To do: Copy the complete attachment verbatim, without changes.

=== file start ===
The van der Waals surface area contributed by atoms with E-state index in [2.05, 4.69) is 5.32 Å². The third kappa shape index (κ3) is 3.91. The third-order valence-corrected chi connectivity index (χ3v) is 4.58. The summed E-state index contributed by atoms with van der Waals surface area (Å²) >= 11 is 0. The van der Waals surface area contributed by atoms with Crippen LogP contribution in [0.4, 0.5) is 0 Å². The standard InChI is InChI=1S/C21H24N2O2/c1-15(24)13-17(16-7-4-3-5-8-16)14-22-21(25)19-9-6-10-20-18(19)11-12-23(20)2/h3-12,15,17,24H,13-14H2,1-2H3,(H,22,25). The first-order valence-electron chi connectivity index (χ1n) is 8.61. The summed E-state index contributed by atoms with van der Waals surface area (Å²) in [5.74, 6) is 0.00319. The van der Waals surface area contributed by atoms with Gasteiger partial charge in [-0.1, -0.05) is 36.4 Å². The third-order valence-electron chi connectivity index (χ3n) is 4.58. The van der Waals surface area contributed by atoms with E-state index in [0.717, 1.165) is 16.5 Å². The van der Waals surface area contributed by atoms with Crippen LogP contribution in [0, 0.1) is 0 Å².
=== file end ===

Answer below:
The van der Waals surface area contributed by atoms with E-state index in [2.05, 4.69) is 5.32 Å². The third kappa shape index (κ3) is 3.91. The third-order valence-corrected chi connectivity index (χ3v) is 4.58. The summed E-state index contributed by atoms with van der Waals surface area (Å²) >= 11 is 0. The van der Waals surface area contributed by atoms with Crippen LogP contribution in [0.4, 0.5) is 0 Å². The standard InChI is InChI=1S/C21H24N2O2/c1-15(24)13-17(16-7-4-3-5-8-16)14-22-21(25)19-9-6-10-20-18(19)11-12-23(20)2/h3-12,15,17,24H,13-14H2,1-2H3,(H,22,25). The first-order valence-electron chi connectivity index (χ1n) is 8.61. The summed E-state index contributed by atoms with van der Waals surface area (Å²) in [5.74, 6) is 0.00319. The van der Waals surface area contributed by atoms with Gasteiger partial charge in [-0.1, -0.05) is 36.4 Å². The third-order valence-electron chi connectivity index (χ3n) is 4.58. The van der Waals surface area contributed by atoms with E-state index in [0.717, 1.165) is 16.5 Å². The van der Waals surface area contributed by atoms with Crippen LogP contribution in [0, 0.1) is 0 Å².